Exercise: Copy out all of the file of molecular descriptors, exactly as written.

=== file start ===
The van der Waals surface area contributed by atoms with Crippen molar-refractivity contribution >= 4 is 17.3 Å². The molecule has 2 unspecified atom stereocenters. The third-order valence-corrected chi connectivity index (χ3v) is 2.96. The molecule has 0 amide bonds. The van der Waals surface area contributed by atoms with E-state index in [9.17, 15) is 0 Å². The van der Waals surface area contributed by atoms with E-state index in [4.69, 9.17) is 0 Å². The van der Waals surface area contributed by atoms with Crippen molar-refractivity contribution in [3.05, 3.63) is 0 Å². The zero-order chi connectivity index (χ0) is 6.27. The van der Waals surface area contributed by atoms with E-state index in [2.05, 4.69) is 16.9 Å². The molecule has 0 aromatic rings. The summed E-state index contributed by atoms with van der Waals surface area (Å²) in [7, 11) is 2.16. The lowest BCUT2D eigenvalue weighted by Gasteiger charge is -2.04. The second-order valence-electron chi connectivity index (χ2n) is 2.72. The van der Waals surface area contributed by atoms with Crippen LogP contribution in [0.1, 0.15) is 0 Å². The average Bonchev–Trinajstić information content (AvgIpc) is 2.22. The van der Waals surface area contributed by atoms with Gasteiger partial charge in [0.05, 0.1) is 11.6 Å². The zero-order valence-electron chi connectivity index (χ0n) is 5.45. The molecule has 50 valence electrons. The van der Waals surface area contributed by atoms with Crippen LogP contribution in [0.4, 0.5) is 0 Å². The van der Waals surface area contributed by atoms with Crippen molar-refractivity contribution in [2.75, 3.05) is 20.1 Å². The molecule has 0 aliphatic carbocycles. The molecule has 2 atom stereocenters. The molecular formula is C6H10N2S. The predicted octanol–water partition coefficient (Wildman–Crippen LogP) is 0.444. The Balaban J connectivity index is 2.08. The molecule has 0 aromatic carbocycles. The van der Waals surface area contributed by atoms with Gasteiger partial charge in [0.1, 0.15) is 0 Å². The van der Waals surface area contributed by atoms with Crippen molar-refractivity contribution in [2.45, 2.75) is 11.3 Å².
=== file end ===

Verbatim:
The van der Waals surface area contributed by atoms with Crippen molar-refractivity contribution >= 4 is 17.3 Å². The molecule has 2 unspecified atom stereocenters. The third-order valence-corrected chi connectivity index (χ3v) is 2.96. The molecule has 0 amide bonds. The van der Waals surface area contributed by atoms with E-state index in [9.17, 15) is 0 Å². The van der Waals surface area contributed by atoms with E-state index in [4.69, 9.17) is 0 Å². The van der Waals surface area contributed by atoms with Crippen molar-refractivity contribution in [3.05, 3.63) is 0 Å². The zero-order chi connectivity index (χ0) is 6.27. The van der Waals surface area contributed by atoms with E-state index in [2.05, 4.69) is 16.9 Å². The molecule has 0 aromatic rings. The summed E-state index contributed by atoms with van der Waals surface area (Å²) in [7, 11) is 2.16. The lowest BCUT2D eigenvalue weighted by Gasteiger charge is -2.04. The second-order valence-electron chi connectivity index (χ2n) is 2.72. The van der Waals surface area contributed by atoms with Crippen LogP contribution in [0.1, 0.15) is 0 Å². The average Bonchev–Trinajstić information content (AvgIpc) is 2.22. The van der Waals surface area contributed by atoms with Gasteiger partial charge in [0.05, 0.1) is 11.6 Å². The zero-order valence-electron chi connectivity index (χ0n) is 5.45. The molecule has 50 valence electrons. The van der Waals surface area contributed by atoms with Crippen LogP contribution in [0.4, 0.5) is 0 Å². The van der Waals surface area contributed by atoms with Crippen molar-refractivity contribution in [2.75, 3.05) is 20.1 Å². The molecule has 0 aliphatic carbocycles. The molecule has 2 atom stereocenters. The molecular formula is C6H10N2S. The predicted octanol–water partition coefficient (Wildman–Crippen LogP) is 0.444. The Balaban J connectivity index is 2.08. The molecule has 0 aromatic carbocycles. The van der Waals surface area contributed by atoms with Gasteiger partial charge in [0.1, 0.15) is 0 Å². The van der Waals surface area contributed by atoms with Crippen molar-refractivity contribution in [2.45, 2.75) is 11.3 Å².